Cuenca & The Last Of The Casas Colgadas

The avant garde metal and glass interior of the Fernando Zobel train station was the last thing we expected when we disembarked after our 45 min. high speed train journey from Madrid.

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A nagging feeling that we had inadvertently got off at the wrong station persisted as we climbed into the lone taxi out front and sped through open countryside and through the 20th century streetscape of the new town and right until we crossed a bridge across a dramatic gorge and cruised to a stop beside the 16th century Convento de San Pablo, now the Parador de Cuenca, our home for the night. Our room wasn’t ready yet, so we decided to set off to explore the Cuenca we had come to see just across a vertiginous pedestrian bridge near the Parador: the puenta San Pablo.

Paradores de Cuenca, Spain

Originally an 8th century Moorish fortification, Cuenca (from the Arab Kunka) see-sawed between Arab and Christian control for centuries before capitulating to Castilian rule in 1127. Subsequent prosperity from trade in textiles prompted an influx of population evident from the mostly vertical structures practically spilling over the rim of the precipice it straddles. Later, civil war and French occupation inflicted severe hardship as did the Spanish inquisition. That the historic walled town survived centuries of such tumultuous history earned it UNESCO World Heritage status in 1996.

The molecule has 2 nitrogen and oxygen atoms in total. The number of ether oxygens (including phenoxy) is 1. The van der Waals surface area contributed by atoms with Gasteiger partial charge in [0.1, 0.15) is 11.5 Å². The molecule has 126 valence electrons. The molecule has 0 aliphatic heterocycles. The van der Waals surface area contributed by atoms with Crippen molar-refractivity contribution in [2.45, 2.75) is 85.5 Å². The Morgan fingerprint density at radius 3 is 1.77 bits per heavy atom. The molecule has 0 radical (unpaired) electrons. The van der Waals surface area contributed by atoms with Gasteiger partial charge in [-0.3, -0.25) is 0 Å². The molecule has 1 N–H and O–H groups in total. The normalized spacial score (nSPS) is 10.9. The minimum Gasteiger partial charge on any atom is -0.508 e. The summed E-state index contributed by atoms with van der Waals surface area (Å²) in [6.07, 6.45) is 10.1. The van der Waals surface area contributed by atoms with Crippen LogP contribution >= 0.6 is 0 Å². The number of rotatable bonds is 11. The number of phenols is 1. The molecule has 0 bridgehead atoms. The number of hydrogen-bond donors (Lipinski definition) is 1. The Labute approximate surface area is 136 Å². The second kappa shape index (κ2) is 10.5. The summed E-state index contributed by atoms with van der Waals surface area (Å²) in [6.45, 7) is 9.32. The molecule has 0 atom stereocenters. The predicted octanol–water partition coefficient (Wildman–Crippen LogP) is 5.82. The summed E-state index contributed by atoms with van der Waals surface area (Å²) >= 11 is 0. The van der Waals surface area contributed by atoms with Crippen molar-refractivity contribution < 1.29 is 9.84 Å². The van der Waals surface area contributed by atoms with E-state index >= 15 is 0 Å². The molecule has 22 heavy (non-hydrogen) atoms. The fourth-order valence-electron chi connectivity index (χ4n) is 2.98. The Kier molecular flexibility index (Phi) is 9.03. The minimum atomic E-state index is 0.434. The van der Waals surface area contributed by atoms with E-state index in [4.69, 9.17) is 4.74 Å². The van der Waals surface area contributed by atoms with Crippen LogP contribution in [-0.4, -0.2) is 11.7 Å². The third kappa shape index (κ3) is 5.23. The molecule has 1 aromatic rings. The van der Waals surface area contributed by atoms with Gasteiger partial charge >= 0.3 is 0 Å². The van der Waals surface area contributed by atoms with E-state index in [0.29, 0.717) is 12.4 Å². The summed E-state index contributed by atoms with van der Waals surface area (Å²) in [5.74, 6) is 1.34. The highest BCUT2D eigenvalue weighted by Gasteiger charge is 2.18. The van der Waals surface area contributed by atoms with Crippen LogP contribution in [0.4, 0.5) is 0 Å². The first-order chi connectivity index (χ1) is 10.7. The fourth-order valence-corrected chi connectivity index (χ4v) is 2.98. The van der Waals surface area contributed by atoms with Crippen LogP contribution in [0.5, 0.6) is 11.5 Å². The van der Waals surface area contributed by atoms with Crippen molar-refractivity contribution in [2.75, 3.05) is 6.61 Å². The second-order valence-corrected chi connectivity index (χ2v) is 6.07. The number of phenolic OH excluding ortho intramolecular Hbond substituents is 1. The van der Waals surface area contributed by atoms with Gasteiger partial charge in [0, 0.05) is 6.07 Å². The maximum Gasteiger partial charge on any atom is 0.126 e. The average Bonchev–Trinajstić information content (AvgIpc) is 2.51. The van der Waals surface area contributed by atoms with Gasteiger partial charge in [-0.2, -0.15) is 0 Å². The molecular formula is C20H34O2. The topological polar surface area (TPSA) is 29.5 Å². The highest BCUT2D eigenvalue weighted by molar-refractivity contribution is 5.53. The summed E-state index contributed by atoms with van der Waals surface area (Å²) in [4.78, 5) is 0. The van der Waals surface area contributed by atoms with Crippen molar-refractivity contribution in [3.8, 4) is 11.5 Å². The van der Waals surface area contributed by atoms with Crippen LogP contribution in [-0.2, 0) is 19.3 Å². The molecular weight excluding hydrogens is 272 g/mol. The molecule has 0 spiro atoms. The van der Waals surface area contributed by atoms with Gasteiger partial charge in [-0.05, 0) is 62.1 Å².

Our hotel in Cuenca
Paradorde Cuenca, Spain
Interior – Parador de Cuenca

The Casa Colgadas (Hanging Houses) are Cuenca’s main draw. But its picturesque location on top of a rocky escarpment overlooking that steep, stunning gorge carved out by the Júcar and Huécar rivers is a compelling enough reason to visit. And despite the distinct absence of grand monuments so typical of medieval fortified Spanish cities, it is the organic architecture that blends harmoniously with the rugged landscape that held the largest appeal for me.

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The Casa Colgadas themselves are integrated beautifully into the cliff walls, with delicate wooden balconies suspended precariously over the steep ravine. That there are just three left is a bit of an anti climax however, and made me wish for a time machine to have been able to witness a cliffside encrusted with similar dwellings. The three casas, picked up by the authorities for a pittance, are now leased to the Museo de Arte Abstracto Español set up by Filipino artist Fernando Zobel. Its fabulous abstract art collection juxtaposed with those dramatic views make for a remarkable museum experience.

Casa Colgaas- Cuenca, Spain
View from inside the Casa Colgadas
Museo Fundación Antonio Pérez, Cuenca
Fantastic charcoal sketches by Marta Diaz arrayed around a room with a view in a former convent of the barefoot Carmelites! – Museo Fundación Antonio Pérez, Cuenca